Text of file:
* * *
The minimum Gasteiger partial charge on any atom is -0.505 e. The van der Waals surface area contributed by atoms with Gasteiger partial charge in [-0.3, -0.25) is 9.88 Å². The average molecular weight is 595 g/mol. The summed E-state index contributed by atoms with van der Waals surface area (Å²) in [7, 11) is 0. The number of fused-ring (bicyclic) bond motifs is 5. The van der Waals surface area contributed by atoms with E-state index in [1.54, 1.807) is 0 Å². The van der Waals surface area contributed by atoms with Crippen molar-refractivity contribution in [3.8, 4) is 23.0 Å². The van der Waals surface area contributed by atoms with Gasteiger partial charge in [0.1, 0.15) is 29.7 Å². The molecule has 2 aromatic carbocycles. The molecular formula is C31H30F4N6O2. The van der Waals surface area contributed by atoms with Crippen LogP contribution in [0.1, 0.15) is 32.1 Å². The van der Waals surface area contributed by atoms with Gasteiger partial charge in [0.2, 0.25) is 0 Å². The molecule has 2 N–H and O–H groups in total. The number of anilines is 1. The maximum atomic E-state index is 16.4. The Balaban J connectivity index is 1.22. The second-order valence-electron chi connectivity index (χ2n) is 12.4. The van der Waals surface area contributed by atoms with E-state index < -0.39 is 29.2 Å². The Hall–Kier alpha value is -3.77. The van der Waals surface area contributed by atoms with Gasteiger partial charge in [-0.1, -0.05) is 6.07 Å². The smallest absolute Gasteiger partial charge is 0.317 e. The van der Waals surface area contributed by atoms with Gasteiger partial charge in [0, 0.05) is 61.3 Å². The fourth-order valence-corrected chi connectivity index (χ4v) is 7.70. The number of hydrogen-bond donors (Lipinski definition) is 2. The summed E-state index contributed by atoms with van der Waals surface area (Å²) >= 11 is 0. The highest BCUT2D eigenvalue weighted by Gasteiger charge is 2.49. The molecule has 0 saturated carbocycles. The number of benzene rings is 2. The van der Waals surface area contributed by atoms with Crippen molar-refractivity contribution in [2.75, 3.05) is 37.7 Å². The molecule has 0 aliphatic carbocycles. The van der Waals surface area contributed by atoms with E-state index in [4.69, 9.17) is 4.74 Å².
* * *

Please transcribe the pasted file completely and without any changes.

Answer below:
The minimum Gasteiger partial charge on any atom is -0.505 e. The van der Waals surface area contributed by atoms with Gasteiger partial charge in [-0.3, -0.25) is 9.88 Å². The average molecular weight is 595 g/mol. The summed E-state index contributed by atoms with van der Waals surface area (Å²) in [7, 11) is 0. The number of fused-ring (bicyclic) bond motifs is 5. The van der Waals surface area contributed by atoms with E-state index in [1.54, 1.807) is 0 Å². The van der Waals surface area contributed by atoms with Crippen molar-refractivity contribution in [3.8, 4) is 23.0 Å². The van der Waals surface area contributed by atoms with Gasteiger partial charge in [0.1, 0.15) is 29.7 Å². The molecule has 2 aromatic carbocycles. The molecular formula is C31H30F4N6O2. The van der Waals surface area contributed by atoms with Crippen LogP contribution in [0.1, 0.15) is 32.1 Å². The van der Waals surface area contributed by atoms with Gasteiger partial charge in [0.2, 0.25) is 0 Å². The molecule has 2 N–H and O–H groups in total. The number of anilines is 1. The maximum atomic E-state index is 16.4. The Balaban J connectivity index is 1.22. The second-order valence-electron chi connectivity index (χ2n) is 12.4. The van der Waals surface area contributed by atoms with E-state index < -0.39 is 29.2 Å². The Hall–Kier alpha value is -3.77. The van der Waals surface area contributed by atoms with Gasteiger partial charge in [-0.1, -0.05) is 6.07 Å². The smallest absolute Gasteiger partial charge is 0.317 e. The van der Waals surface area contributed by atoms with Gasteiger partial charge in [0, 0.05) is 61.3 Å². The fourth-order valence-corrected chi connectivity index (χ4v) is 7.70. The number of hydrogen-bond donors (Lipinski definition) is 2. The summed E-state index contributed by atoms with van der Waals surface area (Å²) >= 11 is 0. The highest BCUT2D eigenvalue weighted by Gasteiger charge is 2.49. The molecule has 0 saturated carbocycles. The number of benzene rings is 2. The van der Waals surface area contributed by atoms with Crippen molar-refractivity contribution in [2.75, 3.05) is 37.7 Å². The molecule has 0 aliphatic carbocycles. The van der Waals surface area contributed by atoms with E-state index in [4.69, 9.17) is 4.74 Å².